The Asian crisis raised key questions not just for the economic policies of emerging economies, but also for the role of the IFIs in crisis prevention and crisis management. Nevertheless, calls for their abolition—on the argument that they first caused the crisis and then exacerbated it—were largely exaggerated and misplaced. In a world characterised by increasing economic interdependence and financial linkages, institutions promoting global governance and economic development ought to be strengthened, not weakened.

There are, however, fundamental questions about the appropriateness of the policy prescriptions of the IFIs, the desirability of the liberalisation policies they advocated, and how the international financial architecture might be reformed. There certainly appears to be the case for the IMF to focus more narrowly on its core mission of financial stability, rather than to spread its energies and resources thinly across a wide range of social and developmental issues. Furthermore, it would be prudent for IFIs to be less ideological and more pragmatic in their policy prescriptions in crisis management even if neo-liberal economic prescriptions are the norm under ordinary circumstances.

The Asian crisis is evidence that economic growth and financial stability are related but separate policy objectives, and that IFIs cannot afford to ignore financial and corporate health and vulnerabilities even if macroeconomic fundamentals appear healthy.

It is also a cautionary tale about financial liberalisation in emerging markets. While the case for liberalising long-term foreign direct investment9 remains sound, the crisis suggests that a more nuanced and sequenced approach to capital market liberalisation, particularly in ensuring that the requisite regulatory institutions are in place, would be more prudent. To a large extent, this lesson has been taken on board by the IFIs. The IMF, for instance, now emphasises the need to build stronger regulatory regimes and financial institutions alongside more open capital markets, reducing the risks of instability.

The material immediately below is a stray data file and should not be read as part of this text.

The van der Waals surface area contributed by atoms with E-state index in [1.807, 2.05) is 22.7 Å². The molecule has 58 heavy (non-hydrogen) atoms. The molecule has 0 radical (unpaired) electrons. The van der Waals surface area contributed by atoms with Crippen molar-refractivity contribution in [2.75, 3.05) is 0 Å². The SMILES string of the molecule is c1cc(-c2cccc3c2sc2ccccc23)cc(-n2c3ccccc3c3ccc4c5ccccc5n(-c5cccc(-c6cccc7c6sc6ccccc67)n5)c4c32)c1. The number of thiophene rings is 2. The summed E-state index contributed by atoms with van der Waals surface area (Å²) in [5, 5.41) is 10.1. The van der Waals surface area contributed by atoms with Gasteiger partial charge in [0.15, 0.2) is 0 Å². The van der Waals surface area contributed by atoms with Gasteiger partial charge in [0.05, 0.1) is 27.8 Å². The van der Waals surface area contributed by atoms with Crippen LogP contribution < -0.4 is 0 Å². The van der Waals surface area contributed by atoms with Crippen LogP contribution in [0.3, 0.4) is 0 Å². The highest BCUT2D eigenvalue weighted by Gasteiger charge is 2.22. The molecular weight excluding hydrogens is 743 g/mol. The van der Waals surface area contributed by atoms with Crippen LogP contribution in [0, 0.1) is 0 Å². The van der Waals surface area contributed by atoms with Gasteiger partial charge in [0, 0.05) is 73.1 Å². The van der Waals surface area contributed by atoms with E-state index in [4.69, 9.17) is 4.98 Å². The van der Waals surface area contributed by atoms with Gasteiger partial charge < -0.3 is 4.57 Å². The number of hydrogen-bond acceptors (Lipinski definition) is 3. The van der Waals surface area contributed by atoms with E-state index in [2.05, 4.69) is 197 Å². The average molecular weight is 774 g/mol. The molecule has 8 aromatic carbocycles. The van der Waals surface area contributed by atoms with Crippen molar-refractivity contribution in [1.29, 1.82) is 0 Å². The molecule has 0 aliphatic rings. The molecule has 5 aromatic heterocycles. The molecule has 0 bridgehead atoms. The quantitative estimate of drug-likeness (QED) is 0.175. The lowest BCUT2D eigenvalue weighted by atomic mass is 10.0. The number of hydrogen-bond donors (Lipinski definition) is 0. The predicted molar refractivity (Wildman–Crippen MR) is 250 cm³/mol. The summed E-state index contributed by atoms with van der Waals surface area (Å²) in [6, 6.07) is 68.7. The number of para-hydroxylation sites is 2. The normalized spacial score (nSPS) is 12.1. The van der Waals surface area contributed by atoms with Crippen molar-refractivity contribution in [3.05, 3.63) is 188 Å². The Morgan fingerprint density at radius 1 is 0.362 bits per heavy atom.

The crisis made clear the dangers of fixed or semi-fixed exchange rate regimes (or soft pegs). Fixed rates may reduce volatility and uncertainty; they can also be useful in providing a price anchor in high-inflation countries. But because fixed rate regimes do not allow for nominal rate adjustments, they tend to cause currencies to become misaligned (e.g. over-valued) with the economy’s fundamentals.

To the extent that the severity of the crisis was in large part due to panic, a key policy thrust of the IFIs must be to improve disclosure and transparency in emerging economies before crises occur. In the Asian economies, poor information environments created uncertainty and led to markets over-reacting and assuming the worst when new information—for example, concerning the strength of a particular bank—was revealed. Such over-reactions are less likely if banks, financial institutions and governments comply with international and stricter codes and standards on financial, statistical and fiscal reporting.

The Asian crisis is evidence that economic growth and financial stability are related but separate policy objectives.